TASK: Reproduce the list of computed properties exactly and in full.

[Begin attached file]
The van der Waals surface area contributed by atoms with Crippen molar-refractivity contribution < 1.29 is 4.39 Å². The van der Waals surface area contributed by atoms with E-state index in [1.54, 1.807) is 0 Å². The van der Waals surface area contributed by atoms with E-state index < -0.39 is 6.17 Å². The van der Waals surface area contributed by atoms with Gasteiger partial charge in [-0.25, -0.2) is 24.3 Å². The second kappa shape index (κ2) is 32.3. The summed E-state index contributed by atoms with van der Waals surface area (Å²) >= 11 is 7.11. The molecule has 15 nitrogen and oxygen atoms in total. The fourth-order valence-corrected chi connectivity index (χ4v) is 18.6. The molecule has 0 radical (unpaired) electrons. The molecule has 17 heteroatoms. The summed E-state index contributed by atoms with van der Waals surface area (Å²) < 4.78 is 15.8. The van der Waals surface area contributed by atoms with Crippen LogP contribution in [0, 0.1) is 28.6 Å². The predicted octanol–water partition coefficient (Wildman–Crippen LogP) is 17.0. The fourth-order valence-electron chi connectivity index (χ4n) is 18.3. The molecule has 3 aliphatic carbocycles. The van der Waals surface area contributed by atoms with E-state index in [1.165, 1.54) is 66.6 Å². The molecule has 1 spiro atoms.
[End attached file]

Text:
The van der Waals surface area contributed by atoms with Crippen molar-refractivity contribution < 1.29 is 4.39 Å². The van der Waals surface area contributed by atoms with E-state index in [1.54, 1.807) is 0 Å². The van der Waals surface area contributed by atoms with E-state index < -0.39 is 6.17 Å². The van der Waals surface area contributed by atoms with Gasteiger partial charge in [-0.25, -0.2) is 24.3 Å². The second kappa shape index (κ2) is 32.3. The summed E-state index contributed by atoms with van der Waals surface area (Å²) >= 11 is 7.11. The molecule has 15 nitrogen and oxygen atoms in total. The fourth-order valence-corrected chi connectivity index (χ4v) is 18.6. The molecule has 0 radical (unpaired) electrons. The molecule has 17 heteroatoms. The summed E-state index contributed by atoms with van der Waals surface area (Å²) < 4.78 is 15.8. The van der Waals surface area contributed by atoms with Crippen LogP contribution in [0, 0.1) is 28.6 Å². The predicted octanol–water partition coefficient (Wildman–Crippen LogP) is 17.0. The fourth-order valence-electron chi connectivity index (χ4n) is 18.3. The molecule has 3 aliphatic carbocycles. The van der Waals surface area contributed by atoms with E-state index in [1.165, 1.54) is 66.6 Å². The molecule has 1 spiro atoms.